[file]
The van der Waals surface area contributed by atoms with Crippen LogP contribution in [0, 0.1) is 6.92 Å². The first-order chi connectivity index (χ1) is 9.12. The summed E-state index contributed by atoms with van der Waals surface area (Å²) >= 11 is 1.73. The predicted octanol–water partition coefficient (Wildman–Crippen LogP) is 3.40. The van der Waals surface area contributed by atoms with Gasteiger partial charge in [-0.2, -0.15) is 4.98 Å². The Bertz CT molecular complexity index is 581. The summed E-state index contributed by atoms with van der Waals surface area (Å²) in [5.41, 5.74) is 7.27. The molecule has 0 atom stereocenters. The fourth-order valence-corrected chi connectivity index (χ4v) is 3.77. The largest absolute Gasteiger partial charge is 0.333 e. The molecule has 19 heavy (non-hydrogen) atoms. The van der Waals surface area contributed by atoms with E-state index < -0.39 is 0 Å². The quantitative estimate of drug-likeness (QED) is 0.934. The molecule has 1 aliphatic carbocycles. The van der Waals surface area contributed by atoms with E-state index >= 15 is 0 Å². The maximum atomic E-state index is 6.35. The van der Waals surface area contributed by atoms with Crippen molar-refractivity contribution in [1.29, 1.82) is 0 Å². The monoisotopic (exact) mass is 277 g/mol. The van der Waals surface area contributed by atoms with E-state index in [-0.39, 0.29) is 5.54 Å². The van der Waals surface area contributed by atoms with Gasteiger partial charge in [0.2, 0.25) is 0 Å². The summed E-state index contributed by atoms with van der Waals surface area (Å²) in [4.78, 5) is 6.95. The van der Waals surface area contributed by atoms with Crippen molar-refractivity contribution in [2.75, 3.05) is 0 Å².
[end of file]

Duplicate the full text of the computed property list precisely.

The van der Waals surface area contributed by atoms with Crippen LogP contribution in [0, 0.1) is 6.92 Å². The first-order chi connectivity index (χ1) is 9.12. The summed E-state index contributed by atoms with van der Waals surface area (Å²) >= 11 is 1.73. The predicted octanol–water partition coefficient (Wildman–Crippen LogP) is 3.40. The van der Waals surface area contributed by atoms with Gasteiger partial charge in [-0.2, -0.15) is 4.98 Å². The Bertz CT molecular complexity index is 581. The summed E-state index contributed by atoms with van der Waals surface area (Å²) in [5.41, 5.74) is 7.27. The molecule has 0 atom stereocenters. The fourth-order valence-corrected chi connectivity index (χ4v) is 3.77. The largest absolute Gasteiger partial charge is 0.333 e. The molecule has 19 heavy (non-hydrogen) atoms. The van der Waals surface area contributed by atoms with E-state index < -0.39 is 0 Å². The quantitative estimate of drug-likeness (QED) is 0.934. The molecule has 1 aliphatic carbocycles. The van der Waals surface area contributed by atoms with E-state index >= 15 is 0 Å². The maximum atomic E-state index is 6.35. The van der Waals surface area contributed by atoms with Crippen molar-refractivity contribution in [1.29, 1.82) is 0 Å². The monoisotopic (exact) mass is 277 g/mol. The van der Waals surface area contributed by atoms with E-state index in [-0.39, 0.29) is 5.54 Å². The van der Waals surface area contributed by atoms with Gasteiger partial charge in [0.2, 0.25) is 0 Å². The summed E-state index contributed by atoms with van der Waals surface area (Å²) in [4.78, 5) is 6.95. The van der Waals surface area contributed by atoms with Crippen molar-refractivity contribution in [2.75, 3.05) is 0 Å².